Wednesday, 8 October 2008: 2:00 PM
George R. Brown Convention Center, 370A
Cultivated rice (Oryza sativa L.) is sensitive to temperatures below 15 to 20°C. Under low temperature conditions, rice plants respond in several ways and their sensitivity to cold can be manifested at all stages of development. Given the wide-ranging effects of low temperature on rice and the serious impact on productivity, tolerance to this stress is of considerable importance to temperate rice growing regions of the world such as the USA. Efforts to improve cold tolerance typically focus on the early and the reproductive stages of development, which have the greatest impact on production.
Cold stress at the early stages of development results in poor germination and growth. The increased seedling mortality and negative impact on plant development results in poor stand establishment and non-uniform crop maturation. Seedling cold tolerance is of particular importance in the USA where virtually all rice is planted using direct seeding methods that greatly increase exposure to low temperature stress compared to the transplanting of well-established seedlings common in Asia and Africa. One of our goals is to understand the molecular genetic basis of seedling cold tolerance in rice.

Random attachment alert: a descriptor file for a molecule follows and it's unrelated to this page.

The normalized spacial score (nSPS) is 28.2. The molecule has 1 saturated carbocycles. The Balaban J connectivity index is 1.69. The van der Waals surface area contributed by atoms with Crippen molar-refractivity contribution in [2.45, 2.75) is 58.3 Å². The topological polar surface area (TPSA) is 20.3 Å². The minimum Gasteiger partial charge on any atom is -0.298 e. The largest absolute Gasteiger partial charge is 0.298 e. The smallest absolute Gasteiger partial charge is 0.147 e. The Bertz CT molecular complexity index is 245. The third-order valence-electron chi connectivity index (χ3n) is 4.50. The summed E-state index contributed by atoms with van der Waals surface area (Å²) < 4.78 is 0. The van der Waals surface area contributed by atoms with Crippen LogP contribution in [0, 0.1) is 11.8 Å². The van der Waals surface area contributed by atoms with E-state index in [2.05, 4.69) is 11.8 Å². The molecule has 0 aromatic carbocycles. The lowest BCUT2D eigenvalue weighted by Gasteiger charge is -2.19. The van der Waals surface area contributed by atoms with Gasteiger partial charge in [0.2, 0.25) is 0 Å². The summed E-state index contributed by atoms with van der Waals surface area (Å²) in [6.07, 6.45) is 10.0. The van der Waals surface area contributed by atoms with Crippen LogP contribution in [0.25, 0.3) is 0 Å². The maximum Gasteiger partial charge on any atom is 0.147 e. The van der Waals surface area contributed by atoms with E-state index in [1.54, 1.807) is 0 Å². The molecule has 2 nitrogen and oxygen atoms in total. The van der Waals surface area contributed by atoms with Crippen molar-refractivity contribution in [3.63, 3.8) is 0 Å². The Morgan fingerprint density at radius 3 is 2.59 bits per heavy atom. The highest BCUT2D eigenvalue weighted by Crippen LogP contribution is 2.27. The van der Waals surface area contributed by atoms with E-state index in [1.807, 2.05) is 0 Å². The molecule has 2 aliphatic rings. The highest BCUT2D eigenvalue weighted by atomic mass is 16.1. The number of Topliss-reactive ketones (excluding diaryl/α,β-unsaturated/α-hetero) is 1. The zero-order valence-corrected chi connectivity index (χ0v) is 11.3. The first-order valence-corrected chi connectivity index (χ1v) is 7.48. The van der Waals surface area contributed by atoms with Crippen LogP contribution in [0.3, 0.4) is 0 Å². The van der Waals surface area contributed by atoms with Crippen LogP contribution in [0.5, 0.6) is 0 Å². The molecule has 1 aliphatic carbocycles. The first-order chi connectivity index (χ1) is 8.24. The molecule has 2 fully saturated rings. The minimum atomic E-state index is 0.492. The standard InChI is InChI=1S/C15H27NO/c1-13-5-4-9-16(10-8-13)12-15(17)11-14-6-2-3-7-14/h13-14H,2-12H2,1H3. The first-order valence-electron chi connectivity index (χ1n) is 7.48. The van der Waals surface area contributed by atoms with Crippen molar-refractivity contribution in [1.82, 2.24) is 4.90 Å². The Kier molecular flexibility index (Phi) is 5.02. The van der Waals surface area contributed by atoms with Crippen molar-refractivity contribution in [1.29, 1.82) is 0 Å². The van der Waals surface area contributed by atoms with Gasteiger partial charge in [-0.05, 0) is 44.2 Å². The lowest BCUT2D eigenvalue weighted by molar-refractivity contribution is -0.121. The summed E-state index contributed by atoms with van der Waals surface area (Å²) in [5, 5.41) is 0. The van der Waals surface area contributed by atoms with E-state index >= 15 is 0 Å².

M202 is the predominant rice variety grown in California. Among its many positive attributes is good seedling cold tolerance. Previous genetic analysis of M202, a temperate japonica, has resulted in the identification of two major QTL, qCTS12 and qCTS4, which confer seedling cold tolerance to IR50, a cold sensitive indica variety from the Philippines. The effect of qCTS12 is observed under temperature conditions that result in wilting and necrosis in IR50 while qCTS4 provides tolerance to conditions that cause chlorosis and stunting. We have recently fine mapped the qCTS12 and qCTS4 loci. Progress towards isolation and characterization of the genes underlying qCTS12 and qCTS4 will be presented.